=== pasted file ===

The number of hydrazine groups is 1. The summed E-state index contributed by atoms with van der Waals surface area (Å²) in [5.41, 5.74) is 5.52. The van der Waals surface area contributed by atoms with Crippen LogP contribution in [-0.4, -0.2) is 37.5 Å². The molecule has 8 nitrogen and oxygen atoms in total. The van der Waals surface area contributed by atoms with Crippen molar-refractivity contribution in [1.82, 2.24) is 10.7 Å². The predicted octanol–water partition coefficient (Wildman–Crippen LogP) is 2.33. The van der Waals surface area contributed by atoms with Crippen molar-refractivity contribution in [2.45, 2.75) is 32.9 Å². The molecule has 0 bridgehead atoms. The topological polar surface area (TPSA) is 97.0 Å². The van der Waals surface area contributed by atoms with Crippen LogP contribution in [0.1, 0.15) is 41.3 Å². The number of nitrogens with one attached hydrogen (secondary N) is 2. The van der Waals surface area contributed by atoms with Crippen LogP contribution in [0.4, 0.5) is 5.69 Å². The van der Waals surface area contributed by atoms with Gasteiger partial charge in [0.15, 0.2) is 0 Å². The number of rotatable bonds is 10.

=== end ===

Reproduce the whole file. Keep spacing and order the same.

The number of hydrazine groups is 1. The summed E-state index contributed by atoms with van der Waals surface area (Å²) in [5.41, 5.74) is 5.52. The van der Waals surface area contributed by atoms with Crippen LogP contribution in [-0.4, -0.2) is 37.5 Å². The molecule has 8 nitrogen and oxygen atoms in total. The van der Waals surface area contributed by atoms with Crippen molar-refractivity contribution in [1.82, 2.24) is 10.7 Å². The predicted octanol–water partition coefficient (Wildman–Crippen LogP) is 2.33. The van der Waals surface area contributed by atoms with Crippen molar-refractivity contribution in [2.45, 2.75) is 32.9 Å². The molecule has 0 bridgehead atoms. The topological polar surface area (TPSA) is 97.0 Å². The van der Waals surface area contributed by atoms with Crippen LogP contribution in [0.1, 0.15) is 41.3 Å². The number of nitrogens with one attached hydrogen (secondary N) is 2. The van der Waals surface area contributed by atoms with Crippen LogP contribution in [0.4, 0.5) is 5.69 Å². The van der Waals surface area contributed by atoms with Gasteiger partial charge in [0.15, 0.2) is 0 Å². The number of rotatable bonds is 10.